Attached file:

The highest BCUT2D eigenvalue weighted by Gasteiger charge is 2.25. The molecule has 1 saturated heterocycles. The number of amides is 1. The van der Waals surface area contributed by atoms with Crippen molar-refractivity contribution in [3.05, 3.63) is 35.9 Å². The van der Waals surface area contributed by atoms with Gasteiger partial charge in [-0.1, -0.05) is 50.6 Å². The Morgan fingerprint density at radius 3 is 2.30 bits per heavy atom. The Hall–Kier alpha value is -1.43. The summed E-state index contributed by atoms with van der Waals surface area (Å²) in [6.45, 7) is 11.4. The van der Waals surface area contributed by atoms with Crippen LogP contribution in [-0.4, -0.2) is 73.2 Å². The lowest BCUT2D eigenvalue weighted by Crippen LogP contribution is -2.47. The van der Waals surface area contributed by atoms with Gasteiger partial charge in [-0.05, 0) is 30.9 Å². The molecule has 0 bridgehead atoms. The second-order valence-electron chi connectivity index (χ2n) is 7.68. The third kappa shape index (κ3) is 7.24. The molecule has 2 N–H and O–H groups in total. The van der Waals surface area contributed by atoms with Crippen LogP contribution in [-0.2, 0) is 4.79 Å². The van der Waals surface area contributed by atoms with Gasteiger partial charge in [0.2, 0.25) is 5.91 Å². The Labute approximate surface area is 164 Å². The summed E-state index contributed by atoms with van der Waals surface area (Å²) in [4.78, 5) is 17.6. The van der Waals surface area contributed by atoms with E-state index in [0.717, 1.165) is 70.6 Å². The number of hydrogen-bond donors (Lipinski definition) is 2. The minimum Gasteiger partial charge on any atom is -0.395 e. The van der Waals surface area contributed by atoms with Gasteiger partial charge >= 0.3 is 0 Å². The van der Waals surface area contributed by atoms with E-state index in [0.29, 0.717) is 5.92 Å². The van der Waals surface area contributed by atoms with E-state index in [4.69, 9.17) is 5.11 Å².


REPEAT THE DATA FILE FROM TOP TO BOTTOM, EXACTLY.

The highest BCUT2D eigenvalue weighted by Gasteiger charge is 2.25. The molecule has 1 saturated heterocycles. The number of amides is 1. The van der Waals surface area contributed by atoms with Crippen molar-refractivity contribution in [3.05, 3.63) is 35.9 Å². The van der Waals surface area contributed by atoms with Gasteiger partial charge in [-0.1, -0.05) is 50.6 Å². The Morgan fingerprint density at radius 3 is 2.30 bits per heavy atom. The Hall–Kier alpha value is -1.43. The summed E-state index contributed by atoms with van der Waals surface area (Å²) in [6.45, 7) is 11.4. The van der Waals surface area contributed by atoms with Crippen LogP contribution in [-0.4, -0.2) is 73.2 Å². The lowest BCUT2D eigenvalue weighted by Crippen LogP contribution is -2.47. The van der Waals surface area contributed by atoms with Gasteiger partial charge in [-0.05, 0) is 30.9 Å². The molecule has 0 bridgehead atoms. The second-order valence-electron chi connectivity index (χ2n) is 7.68. The third kappa shape index (κ3) is 7.24. The molecule has 2 N–H and O–H groups in total. The van der Waals surface area contributed by atoms with Crippen LogP contribution in [-0.2, 0) is 4.79 Å². The van der Waals surface area contributed by atoms with Gasteiger partial charge in [0.2, 0.25) is 5.91 Å². The Labute approximate surface area is 164 Å². The summed E-state index contributed by atoms with van der Waals surface area (Å²) in [4.78, 5) is 17.6. The van der Waals surface area contributed by atoms with E-state index in [0.717, 1.165) is 70.6 Å². The number of hydrogen-bond donors (Lipinski definition) is 2. The minimum Gasteiger partial charge on any atom is -0.395 e. The van der Waals surface area contributed by atoms with Gasteiger partial charge >= 0.3 is 0 Å². The van der Waals surface area contributed by atoms with E-state index in [0.29, 0.717) is 5.92 Å². The van der Waals surface area contributed by atoms with E-state index in [4.69, 9.17) is 5.11 Å².